David Field’s masterful Tudor series continues, as the politicking and drama turn to the next generation. While series fans may have enjoyed being neck-deep in Henry VIII’s antics, his health is waning. To fill such large shoes will be a daunting task. Young Edward ascends to the throne at age nine, unable to rule alone. A Recency Council is appointed, headed by Edward Seymour, to guide young King Edward through the perils of ruling over England. The Earl of Somerset may be respected across the country, but his younger brother, Thomas, is far from pleased. While the Regency Council has a plan for the longevity of Tudor monarchs, young King Edward has a plan for the line of sucession that does not necessarily include his Catholic sister, Mary. Rather, Edward wants to see his young cousin, Jane Grey, find her path cleared to reign, which ruffles more than a few feathers. With the decree signed by the young monarch, it is only when the news reaches the Regency Council that public outrage reaches a boiling point, with additional ire directed at Edward Seymour. The Tudor dynasty could be in jeopardy, not least because King Edward is ill and the future remains murky. Tudor politics and backstabbing is front and centre in this piece, allowing Field to offer up some wonderful drama to entertain readers. Recommended to fans of the series to date, as well as the reader who has a passion for all things Tudor.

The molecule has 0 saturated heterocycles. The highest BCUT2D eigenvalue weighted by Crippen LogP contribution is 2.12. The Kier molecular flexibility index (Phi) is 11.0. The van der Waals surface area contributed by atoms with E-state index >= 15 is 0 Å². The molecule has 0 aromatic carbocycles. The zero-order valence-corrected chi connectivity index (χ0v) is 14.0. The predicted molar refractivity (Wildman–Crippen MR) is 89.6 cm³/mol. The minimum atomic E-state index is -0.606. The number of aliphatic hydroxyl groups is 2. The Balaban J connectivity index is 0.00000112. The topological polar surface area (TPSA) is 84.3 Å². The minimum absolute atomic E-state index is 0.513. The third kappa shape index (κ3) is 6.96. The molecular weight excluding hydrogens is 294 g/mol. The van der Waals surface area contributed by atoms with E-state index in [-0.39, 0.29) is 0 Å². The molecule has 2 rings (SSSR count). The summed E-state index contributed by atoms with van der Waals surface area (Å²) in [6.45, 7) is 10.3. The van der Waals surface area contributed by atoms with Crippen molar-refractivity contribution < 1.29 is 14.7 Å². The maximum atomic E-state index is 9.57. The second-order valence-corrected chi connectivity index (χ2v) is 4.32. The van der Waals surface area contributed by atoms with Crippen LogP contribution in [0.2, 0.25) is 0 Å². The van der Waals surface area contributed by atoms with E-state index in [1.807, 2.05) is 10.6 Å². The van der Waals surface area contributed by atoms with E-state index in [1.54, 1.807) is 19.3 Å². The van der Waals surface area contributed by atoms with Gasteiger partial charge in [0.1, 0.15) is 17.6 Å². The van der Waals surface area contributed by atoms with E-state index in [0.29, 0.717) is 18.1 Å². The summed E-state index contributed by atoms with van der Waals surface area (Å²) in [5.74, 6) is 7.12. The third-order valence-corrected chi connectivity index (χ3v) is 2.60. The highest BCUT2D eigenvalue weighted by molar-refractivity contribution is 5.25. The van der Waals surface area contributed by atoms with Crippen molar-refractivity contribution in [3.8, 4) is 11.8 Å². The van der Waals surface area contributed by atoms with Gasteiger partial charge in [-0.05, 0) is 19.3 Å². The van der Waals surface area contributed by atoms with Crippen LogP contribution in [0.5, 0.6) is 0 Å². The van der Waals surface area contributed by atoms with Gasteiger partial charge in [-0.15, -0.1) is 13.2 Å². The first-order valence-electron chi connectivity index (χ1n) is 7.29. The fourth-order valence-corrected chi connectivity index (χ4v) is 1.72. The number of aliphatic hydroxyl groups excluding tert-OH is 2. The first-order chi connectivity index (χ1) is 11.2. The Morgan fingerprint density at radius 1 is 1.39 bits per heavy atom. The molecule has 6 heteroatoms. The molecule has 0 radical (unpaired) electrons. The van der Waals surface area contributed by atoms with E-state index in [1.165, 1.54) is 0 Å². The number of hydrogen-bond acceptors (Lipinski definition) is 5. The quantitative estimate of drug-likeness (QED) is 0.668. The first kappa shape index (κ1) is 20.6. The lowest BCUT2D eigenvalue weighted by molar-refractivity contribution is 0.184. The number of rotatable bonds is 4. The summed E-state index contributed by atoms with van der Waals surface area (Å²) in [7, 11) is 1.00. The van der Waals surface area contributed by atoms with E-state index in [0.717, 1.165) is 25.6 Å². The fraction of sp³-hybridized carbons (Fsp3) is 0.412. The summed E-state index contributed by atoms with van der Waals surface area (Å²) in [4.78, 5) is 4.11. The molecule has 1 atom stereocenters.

I am pleased that David Field keeps adding to this series, which mixes well-known aspects of English history with lesser published bits. Field uses a solid narrative, balancing it with a cast of strong characters in this tumultuous time in Tudor history. From the young boy king, Edward, who seems to be going through the motions, to the deeply influential Regency Council, whose members include the persuasive Edward Seymour, Field uses them all to push forward a variety of plots that come together as the story unfolds. With little time for adequate development, Field thrusts them before the reader in hopes of making a great first impression. The story’s structure is strong, though the time Field wishes to cover makes it hard to encapsulate everything in an effective manner. Mixing long and short chapters, Field is able to push forward an impactful narrative that tells of the internal divisions within the Tudor Court—none of which had anything do to with the validity of marriage, for once. Field has done well with the entire series to date, using strong characters and developing lesser-known facts to create an entertaining piece that is sure to educate as well. New and seasoned David Field fans alike will take something away from this novel, as the series gets better the further one delves.
Kudos, Mr. Field, for another winner. I am so eager to see all your ideas coming to find the light of day. Keep up the fabulous work!
A Book for All Seasons, a different sort of Book Challenge: https://www.goodreads.com/group/show/248185-a-book-for-all-seasons